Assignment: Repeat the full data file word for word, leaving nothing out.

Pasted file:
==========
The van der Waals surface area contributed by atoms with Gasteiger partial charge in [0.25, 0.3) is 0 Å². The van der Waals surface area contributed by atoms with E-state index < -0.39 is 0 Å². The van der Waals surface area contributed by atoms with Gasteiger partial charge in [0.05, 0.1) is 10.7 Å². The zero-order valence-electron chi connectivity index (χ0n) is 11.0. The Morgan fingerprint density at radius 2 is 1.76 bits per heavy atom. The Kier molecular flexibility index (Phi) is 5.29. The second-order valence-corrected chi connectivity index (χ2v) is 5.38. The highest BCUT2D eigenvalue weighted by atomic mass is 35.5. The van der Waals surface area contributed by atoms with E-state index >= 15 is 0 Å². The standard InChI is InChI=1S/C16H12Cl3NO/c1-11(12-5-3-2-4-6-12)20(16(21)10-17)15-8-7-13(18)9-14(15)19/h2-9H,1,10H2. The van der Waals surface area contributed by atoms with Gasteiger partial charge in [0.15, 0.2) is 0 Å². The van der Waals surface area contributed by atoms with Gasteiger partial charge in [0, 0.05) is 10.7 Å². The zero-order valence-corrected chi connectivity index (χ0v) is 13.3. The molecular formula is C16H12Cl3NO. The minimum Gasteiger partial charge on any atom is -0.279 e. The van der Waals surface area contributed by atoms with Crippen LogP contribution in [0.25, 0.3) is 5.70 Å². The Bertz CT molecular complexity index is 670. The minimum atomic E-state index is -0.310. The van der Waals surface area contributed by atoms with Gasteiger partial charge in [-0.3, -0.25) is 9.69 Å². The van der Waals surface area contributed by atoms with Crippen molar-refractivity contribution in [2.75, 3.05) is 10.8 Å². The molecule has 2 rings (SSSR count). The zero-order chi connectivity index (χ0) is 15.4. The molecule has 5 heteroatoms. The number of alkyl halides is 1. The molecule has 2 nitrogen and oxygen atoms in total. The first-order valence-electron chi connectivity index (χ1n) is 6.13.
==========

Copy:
The van der Waals surface area contributed by atoms with Gasteiger partial charge in [0.25, 0.3) is 0 Å². The van der Waals surface area contributed by atoms with E-state index < -0.39 is 0 Å². The van der Waals surface area contributed by atoms with Gasteiger partial charge in [0.05, 0.1) is 10.7 Å². The zero-order valence-electron chi connectivity index (χ0n) is 11.0. The Morgan fingerprint density at radius 2 is 1.76 bits per heavy atom. The Kier molecular flexibility index (Phi) is 5.29. The second-order valence-corrected chi connectivity index (χ2v) is 5.38. The highest BCUT2D eigenvalue weighted by atomic mass is 35.5. The van der Waals surface area contributed by atoms with E-state index >= 15 is 0 Å². The standard InChI is InChI=1S/C16H12Cl3NO/c1-11(12-5-3-2-4-6-12)20(16(21)10-17)15-8-7-13(18)9-14(15)19/h2-9H,1,10H2. The van der Waals surface area contributed by atoms with Gasteiger partial charge in [0.15, 0.2) is 0 Å². The van der Waals surface area contributed by atoms with Gasteiger partial charge in [0, 0.05) is 10.7 Å². The zero-order valence-corrected chi connectivity index (χ0v) is 13.3. The molecular formula is C16H12Cl3NO. The minimum Gasteiger partial charge on any atom is -0.279 e. The van der Waals surface area contributed by atoms with Crippen LogP contribution in [0.25, 0.3) is 5.70 Å². The Bertz CT molecular complexity index is 670. The minimum atomic E-state index is -0.310. The van der Waals surface area contributed by atoms with Gasteiger partial charge in [-0.3, -0.25) is 9.69 Å². The van der Waals surface area contributed by atoms with Crippen molar-refractivity contribution in [2.75, 3.05) is 10.8 Å². The molecule has 2 rings (SSSR count). The zero-order chi connectivity index (χ0) is 15.4. The molecule has 5 heteroatoms. The number of alkyl halides is 1. The molecule has 2 nitrogen and oxygen atoms in total. The first-order valence-electron chi connectivity index (χ1n) is 6.13.